Marugame Udon: “We’re not a London-centric brand, we want to be available to all”

By Finn Scott-Delany

- Last updated on GMT

Marugame Udon: “We’re not a London-centric brand, we want to be available to all”

Related tags: Marugame Udon, Casual dining, Restaurant, Japanese cuisine, noodles, R200

One of Japan’s biggest restaurant brands has landed in the capital, and has designs beyond the London diner.

Keith Bird and his colleague, head of marketing Hillary Ansell, have been grappling over the categorisation of Marguame Udon.

One of Japan’s biggest restaurant brands, and the biggest udon specialist in the world, Marugame is proving curiously difficult to define.

With an aggressive pricing strategy and high volume, turnover and speed of service, the brand that has newly arrived in the UK has plenty of similarities with the QSR service style of Greggs and McDonald’s.Yet with a theatrical open kitchen, where the signature thick sanuki udon noodles are cut fresh in front of customers, it feels like a more premium restaurant experience – albeit one with a canteen-style counter model, which has been affectionately described by commentators as like an Ikea café experience.

Whichever way Marguame Udon is defined, Keith Bird, CEO of the business in Europe, is happy the brand is being talked about.

“Walking into restaurant, you’ve got the theatre of the kitchen, it’s all authentic and going on right before your eyes,” he explains. “But the economic model does work on an aggressive price point, with amazing food, and speed and table turn.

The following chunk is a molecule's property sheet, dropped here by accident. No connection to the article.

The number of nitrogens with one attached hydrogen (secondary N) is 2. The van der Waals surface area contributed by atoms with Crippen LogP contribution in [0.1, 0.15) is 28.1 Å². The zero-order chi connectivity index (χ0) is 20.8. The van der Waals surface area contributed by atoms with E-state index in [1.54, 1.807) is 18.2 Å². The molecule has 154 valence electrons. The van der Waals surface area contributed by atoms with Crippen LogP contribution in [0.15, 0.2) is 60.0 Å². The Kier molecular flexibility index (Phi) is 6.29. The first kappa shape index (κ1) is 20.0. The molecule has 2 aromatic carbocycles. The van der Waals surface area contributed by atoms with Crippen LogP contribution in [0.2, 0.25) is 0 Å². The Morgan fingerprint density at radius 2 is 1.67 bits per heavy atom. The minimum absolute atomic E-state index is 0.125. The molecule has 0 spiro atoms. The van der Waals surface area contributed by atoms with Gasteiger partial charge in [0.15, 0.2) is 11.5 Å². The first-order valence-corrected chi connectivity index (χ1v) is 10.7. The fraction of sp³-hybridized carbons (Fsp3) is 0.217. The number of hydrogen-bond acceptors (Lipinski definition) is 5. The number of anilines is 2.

“You could say that means we have a fast food model. It means we’re closer to QSR than casual dining. We’re probably in our own little space. Quick service causal perhaps. It’s something in between.

“The quality is certainly much higher, but the value proposition is really strong as well.”



A need for high footfall locations

We meet at the brand’s second UK location, at the Icon Outlet, in the O2. Although currently closed to customers, the restaurant is a hive of activity as staff undergo training. This buzzy atmosphere and staff energy is key - not just to serve customers quickly and efficiently, but to contribute to the customer experience. 

Taking the former Garfunkel’s site, the location is a different proposition to the typical Marugame Udon site. For Bird this is an opportunity to stress test the model in terms of speed of service, and table turning, alongside the equally busy debut flagship on Liverpool Street.

Spread over two floors, the 3,790sq ft O2 restaurant is bigger than a typical Marugame Udon although Bird says subsequent UK restaurants may well be smaller with a greater emphasis on delivery and click & collect, and perhaps a suburban franchise model.

“For flagships, you want to make sure you’re in some good high visibility locations,” he says. “It’s important that we go to high footfall locations. But we’re also creating our own footfall. The model is about amazing value. It’s not about price, but about incredible value.”

A hospitality veteran, and the former chief operating officer of Gourmet Burger Kitchen, Bird was brought in to run the European master franchise business, which is backed by private equity group Capdesia, which is also an investor in Wasabi. He acknowledges there is still some work to do to ensure customers understand the proposition and offering of a cuisine that does not yet have mainstream recognition. 

During focus groups, it was discovered customers were aware of udon but had not necessarily tried it. Neither was it a completely alien concept to them, with many people having had noodle soup in one form or another thanks to the popularity of chains such as Wagamama and Pho.

For Bird, Marguame Udon’s selling point is the theatre of the kitchen and the sight of the noodles being made and dressed in an assembly line, which he believes takes away any sense of mystery customers might have about udon. 



Something for everyone